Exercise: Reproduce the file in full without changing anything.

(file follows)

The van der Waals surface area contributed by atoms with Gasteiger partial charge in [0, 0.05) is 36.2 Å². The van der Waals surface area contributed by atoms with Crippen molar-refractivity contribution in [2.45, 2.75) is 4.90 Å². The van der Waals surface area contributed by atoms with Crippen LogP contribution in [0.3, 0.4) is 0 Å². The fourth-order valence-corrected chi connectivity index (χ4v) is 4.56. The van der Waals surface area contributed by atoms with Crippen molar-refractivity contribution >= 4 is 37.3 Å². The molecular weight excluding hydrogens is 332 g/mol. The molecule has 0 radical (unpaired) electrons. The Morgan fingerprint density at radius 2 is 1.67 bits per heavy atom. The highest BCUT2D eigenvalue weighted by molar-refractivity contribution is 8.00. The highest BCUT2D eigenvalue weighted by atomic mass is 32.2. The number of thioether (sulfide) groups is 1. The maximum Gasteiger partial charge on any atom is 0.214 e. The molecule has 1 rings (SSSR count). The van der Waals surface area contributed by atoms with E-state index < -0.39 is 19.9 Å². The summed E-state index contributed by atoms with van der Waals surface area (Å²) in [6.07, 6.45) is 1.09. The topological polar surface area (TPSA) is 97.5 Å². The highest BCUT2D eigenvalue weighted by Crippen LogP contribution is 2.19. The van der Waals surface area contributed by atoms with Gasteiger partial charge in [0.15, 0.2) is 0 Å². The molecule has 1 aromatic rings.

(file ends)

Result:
The van der Waals surface area contributed by atoms with Gasteiger partial charge in [0, 0.05) is 36.2 Å². The van der Waals surface area contributed by atoms with Crippen molar-refractivity contribution in [2.45, 2.75) is 4.90 Å². The van der Waals surface area contributed by atoms with Crippen LogP contribution in [0.3, 0.4) is 0 Å². The fourth-order valence-corrected chi connectivity index (χ4v) is 4.56. The van der Waals surface area contributed by atoms with Crippen molar-refractivity contribution >= 4 is 37.3 Å². The molecular weight excluding hydrogens is 332 g/mol. The molecule has 0 radical (unpaired) electrons. The Morgan fingerprint density at radius 2 is 1.67 bits per heavy atom. The highest BCUT2D eigenvalue weighted by molar-refractivity contribution is 8.00. The highest BCUT2D eigenvalue weighted by atomic mass is 32.2. The number of thioether (sulfide) groups is 1. The maximum Gasteiger partial charge on any atom is 0.214 e. The molecule has 1 rings (SSSR count). The van der Waals surface area contributed by atoms with E-state index < -0.39 is 19.9 Å². The summed E-state index contributed by atoms with van der Waals surface area (Å²) in [6.07, 6.45) is 1.09. The topological polar surface area (TPSA) is 97.5 Å². The highest BCUT2D eigenvalue weighted by Crippen LogP contribution is 2.19. The van der Waals surface area contributed by atoms with Gasteiger partial charge in [0.15, 0.2) is 0 Å². The molecule has 1 aromatic rings.